Since the Hunger Games, controversial and intense book discussions have continued with my wonder son as he is now a junior in high school. Just this year we had a very deep and meaningful conversation over The Scarlet Letter.

OK, so where do I stand with the Hunger Games? Go read it. Suzanne Collins is a brilliant writer to be able to elicit such strong responses. For us, her book series was a game changer and has opened the door to many incredible conversations.

Though Hunger Games is the only book I’ve ever banned, there have been many in the past. This week is Banned Books Week and this year’s theme is having to do specifically with YA (Young Adult) Titles. Here is a list of the most commonly banned YA books in the US. Have you read any of these ? What do you think?

The Absolutely True Diary of a Part-Time Indian, by Sherman Alexie (Little, Brown Books for Young Readers)

Banned Books
Persepolis by Marjane Satrapi (Pantheon Books/Knopf Doubleday)

Banned Books
The Bluest Eye by Toni Morrison (Holt, Rinehart, and Winston)

banned books
The Kite Runner by Khaled Hosseini (Bloomsbury Publishing)

banned books
The Perks of Being a Wallflower by Stephen Chbosky (MTV Books/Simon & Schuster)

banned books
Drama by Raina Telgemeier (Graphix/Scholastic)

banned books
Chinese Handcuffs by Chris Crutcher (Greenwillow Books/HarperCollins)

banned books
The Giver by Lois Lowry (HMH Books for Young Readers)

The House on Mango Street by Sandra Cisneros (Vintage/Knopf Doubleday)

banned books
Looking for Alaska by John Green (Dutton Books/Penguin Random House)

banned books

For more information about Banned Books Week have a look here and be sure and join the Virtual Read-Out.

***Some of these links are affiliate links.

The post I Can’t Believe I Banned A Book: Banned Books Week Booklist appeared first on Jump Into A Book.

Add a Comment
3. Writing Diversity: More Alike Than We Are Different

Artists working across boundaries must demonstrate profound respect for and deep knowledge of the Other. This means a thoroughly open-minded attitude—and much labor in terms of research and questioning one’s own assumptions.

Add a Comment
4. The Oak Tree, by J. Steven Spires | Dedicated Review

In The Oak Tree, written by J. Steven Spires and illustrated by Jonathan Caron, the reader is given the opportunity to revisit the devastation wrought by Hurricanes Katrina and Rita on the Gulf Coast 10 years ago.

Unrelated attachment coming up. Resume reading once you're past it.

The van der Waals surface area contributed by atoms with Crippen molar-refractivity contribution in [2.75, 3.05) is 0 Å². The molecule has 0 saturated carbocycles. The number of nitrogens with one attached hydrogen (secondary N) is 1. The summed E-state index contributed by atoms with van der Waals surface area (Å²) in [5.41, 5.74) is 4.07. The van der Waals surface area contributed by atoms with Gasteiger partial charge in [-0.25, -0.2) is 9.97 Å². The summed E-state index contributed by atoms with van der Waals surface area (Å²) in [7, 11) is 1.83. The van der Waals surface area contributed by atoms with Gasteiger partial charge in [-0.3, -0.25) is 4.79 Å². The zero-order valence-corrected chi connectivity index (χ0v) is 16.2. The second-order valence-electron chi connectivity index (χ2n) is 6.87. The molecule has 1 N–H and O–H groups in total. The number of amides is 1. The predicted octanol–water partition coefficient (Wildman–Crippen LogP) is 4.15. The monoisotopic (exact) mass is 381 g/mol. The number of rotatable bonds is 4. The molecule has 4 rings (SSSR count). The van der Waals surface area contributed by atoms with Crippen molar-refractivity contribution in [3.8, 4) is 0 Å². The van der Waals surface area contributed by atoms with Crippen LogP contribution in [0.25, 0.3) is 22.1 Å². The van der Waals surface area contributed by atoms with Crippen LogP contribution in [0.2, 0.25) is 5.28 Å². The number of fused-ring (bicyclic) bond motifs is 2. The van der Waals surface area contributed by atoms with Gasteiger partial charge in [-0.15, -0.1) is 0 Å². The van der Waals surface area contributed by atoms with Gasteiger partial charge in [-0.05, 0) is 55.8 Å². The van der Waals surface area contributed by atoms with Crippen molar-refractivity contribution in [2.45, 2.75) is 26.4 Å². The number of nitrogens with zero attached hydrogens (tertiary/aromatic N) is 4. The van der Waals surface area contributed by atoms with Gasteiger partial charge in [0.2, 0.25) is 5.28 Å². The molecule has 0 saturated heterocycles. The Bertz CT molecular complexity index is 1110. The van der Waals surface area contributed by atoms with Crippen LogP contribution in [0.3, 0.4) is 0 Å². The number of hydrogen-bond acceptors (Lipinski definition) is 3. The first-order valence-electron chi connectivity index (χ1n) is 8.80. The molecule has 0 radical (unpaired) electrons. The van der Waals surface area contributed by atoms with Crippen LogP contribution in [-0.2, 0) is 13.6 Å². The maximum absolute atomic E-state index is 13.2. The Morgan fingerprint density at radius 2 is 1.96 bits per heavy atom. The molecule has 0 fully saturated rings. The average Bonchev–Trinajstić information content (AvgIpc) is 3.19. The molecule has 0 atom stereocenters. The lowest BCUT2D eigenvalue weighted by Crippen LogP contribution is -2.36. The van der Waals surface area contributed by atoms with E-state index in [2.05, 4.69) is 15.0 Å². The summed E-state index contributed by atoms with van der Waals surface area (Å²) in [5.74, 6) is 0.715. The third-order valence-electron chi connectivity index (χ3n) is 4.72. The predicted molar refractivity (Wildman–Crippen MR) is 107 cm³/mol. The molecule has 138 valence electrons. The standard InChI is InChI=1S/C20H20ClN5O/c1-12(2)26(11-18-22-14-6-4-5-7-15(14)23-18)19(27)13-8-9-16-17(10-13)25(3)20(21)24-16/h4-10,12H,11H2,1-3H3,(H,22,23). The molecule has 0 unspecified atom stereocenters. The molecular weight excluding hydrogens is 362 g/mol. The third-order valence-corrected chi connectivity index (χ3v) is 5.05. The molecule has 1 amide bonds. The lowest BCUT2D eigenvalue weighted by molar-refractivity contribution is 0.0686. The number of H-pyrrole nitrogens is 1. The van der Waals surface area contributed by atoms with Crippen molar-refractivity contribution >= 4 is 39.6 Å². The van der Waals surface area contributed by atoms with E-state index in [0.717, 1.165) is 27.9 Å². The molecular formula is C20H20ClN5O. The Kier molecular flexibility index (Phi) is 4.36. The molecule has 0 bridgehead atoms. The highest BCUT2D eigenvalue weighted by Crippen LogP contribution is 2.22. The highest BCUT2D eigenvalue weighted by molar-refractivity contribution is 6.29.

Add a Comment
5. Jonah Winter, Author of Lillian’s Right to Vote | Speed Interview

Which five words best describe Lillian’s Right to Vote: A Celebration of the Voting Rights Act of 1965? America’s racist history surrounds us.

Add a Comment
6. New Shoes, by Susan Lynn Meyer | Book Review

Set in the 1950s during the infamous days of Jim Crow, New Shoes is a story of an African American girl who comes up with a brilliant idea to remedy the far-too-often degrading experience of buying shoes, especially for back-to-school.

Add a Comment
7. July - Threshold of Wonder, books, kids, movies, and dogs


Long ago, when folk tales were told by people in homes, in fields, in the marketplace and taverns, there were many stories of the forests.

Two out of three of the original 1812 Grimm Folk Tales are set in or involve the forest. 

The forests held beauty and danger, the known and the unknown, light and darkness. 

The forests were places of lost and abandoned children; homes of witches, elves, and dwarfs. They were the place where wondrous events occurred. 

The forests were a threshold of wonder.

The illustration is of Harry Potter seeing the Silver Stag.



The Forest - steeped in ancient myth and legend and infused with
spiritual meaning...

Justine Gaunt, in Woodlands.co.uk, writes of the underlying significance and symbolism of the forest found in the minds of ancient peoples and in their folk and fairy tales.

TomThumb2GustavDore"Anyone embarking upon the journey of exploring forest symbolism finds themselves, perhaps like Little Red Riding Hood waving goodbye to her mother at the garden gate, on a vast voyage punctuated with the joys and dangers of the psyche, steeped in ancient myth and legend and infused with spiritual meaning.